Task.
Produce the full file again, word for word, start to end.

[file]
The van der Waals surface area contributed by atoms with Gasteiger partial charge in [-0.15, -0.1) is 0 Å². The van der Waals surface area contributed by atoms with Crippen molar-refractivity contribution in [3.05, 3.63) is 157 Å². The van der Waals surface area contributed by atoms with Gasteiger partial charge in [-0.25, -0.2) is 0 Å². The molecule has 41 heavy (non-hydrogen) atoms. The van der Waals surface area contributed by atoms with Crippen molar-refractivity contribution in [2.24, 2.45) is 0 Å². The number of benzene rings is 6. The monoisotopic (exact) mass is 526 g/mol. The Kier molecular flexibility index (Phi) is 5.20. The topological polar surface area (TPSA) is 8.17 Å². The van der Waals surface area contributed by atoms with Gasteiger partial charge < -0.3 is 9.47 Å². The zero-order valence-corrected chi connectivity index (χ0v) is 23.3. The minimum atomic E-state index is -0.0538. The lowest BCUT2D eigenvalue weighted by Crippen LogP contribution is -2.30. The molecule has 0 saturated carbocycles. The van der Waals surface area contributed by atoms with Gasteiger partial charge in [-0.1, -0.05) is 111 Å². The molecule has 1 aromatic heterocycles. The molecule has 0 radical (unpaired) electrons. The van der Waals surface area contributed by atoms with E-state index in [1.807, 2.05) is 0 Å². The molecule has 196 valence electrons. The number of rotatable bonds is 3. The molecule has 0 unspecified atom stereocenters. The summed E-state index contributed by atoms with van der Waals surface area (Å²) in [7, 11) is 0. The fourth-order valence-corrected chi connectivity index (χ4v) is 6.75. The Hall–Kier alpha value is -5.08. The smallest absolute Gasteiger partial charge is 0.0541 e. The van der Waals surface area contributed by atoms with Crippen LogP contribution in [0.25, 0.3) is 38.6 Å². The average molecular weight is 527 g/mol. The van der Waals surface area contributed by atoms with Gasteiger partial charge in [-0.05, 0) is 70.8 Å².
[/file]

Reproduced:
The van der Waals surface area contributed by atoms with Gasteiger partial charge in [-0.15, -0.1) is 0 Å². The van der Waals surface area contributed by atoms with Crippen molar-refractivity contribution in [3.05, 3.63) is 157 Å². The van der Waals surface area contributed by atoms with Gasteiger partial charge in [-0.25, -0.2) is 0 Å². The molecule has 41 heavy (non-hydrogen) atoms. The van der Waals surface area contributed by atoms with Crippen molar-refractivity contribution in [2.24, 2.45) is 0 Å². The number of benzene rings is 6. The monoisotopic (exact) mass is 526 g/mol. The Kier molecular flexibility index (Phi) is 5.20. The topological polar surface area (TPSA) is 8.17 Å². The van der Waals surface area contributed by atoms with Gasteiger partial charge < -0.3 is 9.47 Å². The zero-order valence-corrected chi connectivity index (χ0v) is 23.3. The minimum atomic E-state index is -0.0538. The lowest BCUT2D eigenvalue weighted by Crippen LogP contribution is -2.30. The molecule has 0 saturated carbocycles. The van der Waals surface area contributed by atoms with Gasteiger partial charge in [-0.1, -0.05) is 111 Å². The molecule has 1 aromatic heterocycles. The molecule has 0 radical (unpaired) electrons. The van der Waals surface area contributed by atoms with E-state index in [1.807, 2.05) is 0 Å². The molecule has 196 valence electrons. The number of rotatable bonds is 3. The molecule has 0 unspecified atom stereocenters. The summed E-state index contributed by atoms with van der Waals surface area (Å²) in [7, 11) is 0. The fourth-order valence-corrected chi connectivity index (χ4v) is 6.75. The Hall–Kier alpha value is -5.08. The smallest absolute Gasteiger partial charge is 0.0541 e. The van der Waals surface area contributed by atoms with Crippen LogP contribution in [0.25, 0.3) is 38.6 Å². The average molecular weight is 527 g/mol. The van der Waals surface area contributed by atoms with Gasteiger partial charge in [-0.05, 0) is 70.8 Å².